The Tasmanian devil, not the beloved childhood cartoon but real life animal is declinging in population number.
According to a study published by the Journal of Applied Ecology, are facing extinction due to a very rare disease called Devil facial tumour disease (DFTD).
Cancer is the disese found in this species, which is spread by biting, thus causing tumours on the face to appear or inside the mouth of affected Tasmanian devils. DFT1 was first observed in the 1990s in north east Tasmania.
The DFTD epidemic has subsequently spread throughout most of Tasmania, and currently only areas of western and northwestern Tasmania are confirmed to have remained disease-free.
According to Doctor Billie Lazenby: “Populations have decreased by about 80 percent following the emergence of DFTD”.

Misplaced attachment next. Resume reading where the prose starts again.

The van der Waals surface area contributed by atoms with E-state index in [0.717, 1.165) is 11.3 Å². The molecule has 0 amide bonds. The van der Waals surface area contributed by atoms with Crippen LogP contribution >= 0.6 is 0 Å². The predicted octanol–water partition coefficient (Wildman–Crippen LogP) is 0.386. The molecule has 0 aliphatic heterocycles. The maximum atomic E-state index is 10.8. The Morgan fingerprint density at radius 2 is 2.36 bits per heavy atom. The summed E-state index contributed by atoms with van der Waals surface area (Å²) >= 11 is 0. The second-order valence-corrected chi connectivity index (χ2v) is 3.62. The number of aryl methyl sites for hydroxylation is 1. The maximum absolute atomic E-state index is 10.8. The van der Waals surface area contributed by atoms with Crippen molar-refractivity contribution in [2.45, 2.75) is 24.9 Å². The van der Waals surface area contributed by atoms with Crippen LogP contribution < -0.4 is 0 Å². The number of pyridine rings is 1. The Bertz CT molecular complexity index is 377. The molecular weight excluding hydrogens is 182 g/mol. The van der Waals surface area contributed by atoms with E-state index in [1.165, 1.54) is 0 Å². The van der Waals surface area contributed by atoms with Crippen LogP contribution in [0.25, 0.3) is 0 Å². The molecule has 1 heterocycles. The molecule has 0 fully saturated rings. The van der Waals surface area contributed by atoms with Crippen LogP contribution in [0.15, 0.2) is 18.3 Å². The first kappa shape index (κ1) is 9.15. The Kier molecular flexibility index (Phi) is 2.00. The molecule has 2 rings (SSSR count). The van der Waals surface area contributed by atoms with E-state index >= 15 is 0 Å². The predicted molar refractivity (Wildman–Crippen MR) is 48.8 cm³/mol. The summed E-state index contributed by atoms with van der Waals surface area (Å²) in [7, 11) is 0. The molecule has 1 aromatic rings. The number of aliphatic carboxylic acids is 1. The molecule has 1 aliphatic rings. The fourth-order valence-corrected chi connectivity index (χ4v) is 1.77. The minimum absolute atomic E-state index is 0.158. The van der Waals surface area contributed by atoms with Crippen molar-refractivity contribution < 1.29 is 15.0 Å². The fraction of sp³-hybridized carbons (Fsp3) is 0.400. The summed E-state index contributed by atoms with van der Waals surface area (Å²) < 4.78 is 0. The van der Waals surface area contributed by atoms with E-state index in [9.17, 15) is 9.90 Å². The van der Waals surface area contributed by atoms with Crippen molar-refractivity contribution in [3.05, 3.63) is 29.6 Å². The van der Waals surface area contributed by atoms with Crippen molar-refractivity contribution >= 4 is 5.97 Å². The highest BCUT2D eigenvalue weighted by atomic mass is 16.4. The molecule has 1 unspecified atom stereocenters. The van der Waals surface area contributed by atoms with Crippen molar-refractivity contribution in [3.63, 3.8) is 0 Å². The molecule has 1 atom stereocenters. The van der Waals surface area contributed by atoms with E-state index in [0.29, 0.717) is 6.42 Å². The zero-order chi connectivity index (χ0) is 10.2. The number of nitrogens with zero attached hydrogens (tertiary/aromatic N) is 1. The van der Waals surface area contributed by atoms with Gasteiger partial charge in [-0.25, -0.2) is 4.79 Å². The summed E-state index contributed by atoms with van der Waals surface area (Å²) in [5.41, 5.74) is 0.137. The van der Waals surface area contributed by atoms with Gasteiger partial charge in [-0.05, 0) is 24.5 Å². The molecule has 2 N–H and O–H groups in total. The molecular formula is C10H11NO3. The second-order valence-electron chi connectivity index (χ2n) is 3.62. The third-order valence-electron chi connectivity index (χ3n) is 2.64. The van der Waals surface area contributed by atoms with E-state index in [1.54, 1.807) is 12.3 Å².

However, even with this transmissible cancer spreading, the devil still roams the wild in Tasmania.
The problem now is that the group has become very isolated and hard to locate, making preservation attempts near-on impossible. Remaining wild populations are showing slight reproductive changes, possibly in response to the challenges posed by the disease.
Although Tasmanian devils are reproductively shifting, allowing the population of this species to maintain, the overall reduction may indicate that they are at greater risk of extinction due to other environmental factors.
With the change in their age structure, there are a lot more younger Tasmanian Devils, which are more likely to be caught in wild bush fires and become roadkill.
Efforts have been made to help the Tasmanian Devils survival, like developments in immunotherapy.
However, more research needs to be carried out to save them from extinction.